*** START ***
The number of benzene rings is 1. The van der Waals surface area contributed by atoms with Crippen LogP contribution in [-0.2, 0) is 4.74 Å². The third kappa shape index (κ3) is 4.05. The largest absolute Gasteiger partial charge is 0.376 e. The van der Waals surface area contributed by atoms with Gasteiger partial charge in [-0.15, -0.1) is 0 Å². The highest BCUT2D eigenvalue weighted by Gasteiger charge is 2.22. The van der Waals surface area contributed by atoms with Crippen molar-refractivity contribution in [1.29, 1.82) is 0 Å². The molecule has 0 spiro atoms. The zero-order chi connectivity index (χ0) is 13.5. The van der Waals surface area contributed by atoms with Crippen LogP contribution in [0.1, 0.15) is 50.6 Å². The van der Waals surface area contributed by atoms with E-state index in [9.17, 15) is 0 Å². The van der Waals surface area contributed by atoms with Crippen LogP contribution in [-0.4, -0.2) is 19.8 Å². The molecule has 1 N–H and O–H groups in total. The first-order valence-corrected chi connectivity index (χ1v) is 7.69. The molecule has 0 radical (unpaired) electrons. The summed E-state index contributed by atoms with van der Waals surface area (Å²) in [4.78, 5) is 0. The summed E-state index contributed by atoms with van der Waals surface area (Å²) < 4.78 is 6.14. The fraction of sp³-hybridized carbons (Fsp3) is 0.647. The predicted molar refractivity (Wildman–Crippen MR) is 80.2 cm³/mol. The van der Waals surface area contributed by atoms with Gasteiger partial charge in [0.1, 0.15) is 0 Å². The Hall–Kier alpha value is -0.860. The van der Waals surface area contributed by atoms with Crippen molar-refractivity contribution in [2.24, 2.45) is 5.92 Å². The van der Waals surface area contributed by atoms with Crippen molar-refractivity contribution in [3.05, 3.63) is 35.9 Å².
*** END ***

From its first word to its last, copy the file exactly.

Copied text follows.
The number of benzene rings is 1. The van der Waals surface area contributed by atoms with Crippen LogP contribution in [-0.2, 0) is 4.74 Å². The third kappa shape index (κ3) is 4.05. The largest absolute Gasteiger partial charge is 0.376 e. The van der Waals surface area contributed by atoms with Gasteiger partial charge in [-0.15, -0.1) is 0 Å². The highest BCUT2D eigenvalue weighted by Gasteiger charge is 2.22. The van der Waals surface area contributed by atoms with Crippen molar-refractivity contribution in [1.29, 1.82) is 0 Å². The molecule has 0 spiro atoms. The zero-order chi connectivity index (χ0) is 13.5. The van der Waals surface area contributed by atoms with Crippen LogP contribution in [0.1, 0.15) is 50.6 Å². The van der Waals surface area contributed by atoms with E-state index in [9.17, 15) is 0 Å². The van der Waals surface area contributed by atoms with Crippen LogP contribution in [-0.4, -0.2) is 19.8 Å². The molecule has 1 N–H and O–H groups in total. The first-order valence-corrected chi connectivity index (χ1v) is 7.69. The molecule has 0 radical (unpaired) electrons. The summed E-state index contributed by atoms with van der Waals surface area (Å²) in [4.78, 5) is 0. The summed E-state index contributed by atoms with van der Waals surface area (Å²) < 4.78 is 6.14. The fraction of sp³-hybridized carbons (Fsp3) is 0.647. The predicted molar refractivity (Wildman–Crippen MR) is 80.2 cm³/mol. The van der Waals surface area contributed by atoms with Gasteiger partial charge in [0.1, 0.15) is 0 Å². The Hall–Kier alpha value is -0.860. The van der Waals surface area contributed by atoms with Crippen molar-refractivity contribution in [2.24, 2.45) is 5.92 Å². The van der Waals surface area contributed by atoms with Crippen molar-refractivity contribution in [3.05, 3.63) is 35.9 Å².